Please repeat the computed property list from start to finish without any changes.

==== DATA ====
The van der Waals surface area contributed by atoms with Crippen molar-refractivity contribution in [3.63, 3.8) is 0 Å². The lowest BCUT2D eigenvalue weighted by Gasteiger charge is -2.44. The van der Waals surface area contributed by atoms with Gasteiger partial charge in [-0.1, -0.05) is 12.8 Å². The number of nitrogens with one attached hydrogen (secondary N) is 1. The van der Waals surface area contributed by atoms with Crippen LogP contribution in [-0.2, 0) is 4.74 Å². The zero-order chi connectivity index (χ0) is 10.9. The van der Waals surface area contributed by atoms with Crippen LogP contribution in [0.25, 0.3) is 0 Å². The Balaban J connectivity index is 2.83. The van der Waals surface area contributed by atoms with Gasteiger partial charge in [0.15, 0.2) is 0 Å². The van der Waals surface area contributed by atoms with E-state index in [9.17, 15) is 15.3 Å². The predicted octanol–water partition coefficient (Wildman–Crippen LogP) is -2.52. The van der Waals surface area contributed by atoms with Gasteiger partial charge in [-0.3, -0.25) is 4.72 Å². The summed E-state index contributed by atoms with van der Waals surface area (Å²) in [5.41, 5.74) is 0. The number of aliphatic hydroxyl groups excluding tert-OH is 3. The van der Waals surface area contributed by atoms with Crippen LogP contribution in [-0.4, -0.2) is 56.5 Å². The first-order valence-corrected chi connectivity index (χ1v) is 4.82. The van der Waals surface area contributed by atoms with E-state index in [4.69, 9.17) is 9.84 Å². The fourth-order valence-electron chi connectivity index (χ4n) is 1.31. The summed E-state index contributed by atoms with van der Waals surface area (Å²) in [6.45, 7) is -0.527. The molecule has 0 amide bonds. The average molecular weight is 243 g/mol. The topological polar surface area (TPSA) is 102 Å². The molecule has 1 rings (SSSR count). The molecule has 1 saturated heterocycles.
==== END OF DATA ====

The van der Waals surface area contributed by atoms with Crippen molar-refractivity contribution in [3.63, 3.8) is 0 Å². The lowest BCUT2D eigenvalue weighted by Gasteiger charge is -2.44. The van der Waals surface area contributed by atoms with Gasteiger partial charge in [-0.1, -0.05) is 12.8 Å². The number of nitrogens with one attached hydrogen (secondary N) is 1. The van der Waals surface area contributed by atoms with Crippen LogP contribution in [-0.2, 0) is 4.74 Å². The zero-order chi connectivity index (χ0) is 10.9. The van der Waals surface area contributed by atoms with Crippen LogP contribution in [0.25, 0.3) is 0 Å². The Balaban J connectivity index is 2.83. The van der Waals surface area contributed by atoms with Gasteiger partial charge in [0.15, 0.2) is 0 Å². The van der Waals surface area contributed by atoms with E-state index in [9.17, 15) is 15.3 Å². The predicted octanol–water partition coefficient (Wildman–Crippen LogP) is -2.52. The van der Waals surface area contributed by atoms with Gasteiger partial charge in [-0.3, -0.25) is 4.72 Å². The summed E-state index contributed by atoms with van der Waals surface area (Å²) in [5.41, 5.74) is 0. The number of aliphatic hydroxyl groups excluding tert-OH is 3. The van der Waals surface area contributed by atoms with Crippen LogP contribution in [-0.4, -0.2) is 56.5 Å². The first-order valence-corrected chi connectivity index (χ1v) is 4.82. The van der Waals surface area contributed by atoms with E-state index in [4.69, 9.17) is 9.84 Å². The fourth-order valence-electron chi connectivity index (χ4n) is 1.31. The summed E-state index contributed by atoms with van der Waals surface area (Å²) in [6.45, 7) is -0.527. The molecule has 0 amide bonds. The average molecular weight is 243 g/mol. The topological polar surface area (TPSA) is 102 Å². The molecule has 1 rings (SSSR count). The molecule has 1 saturated heterocycles.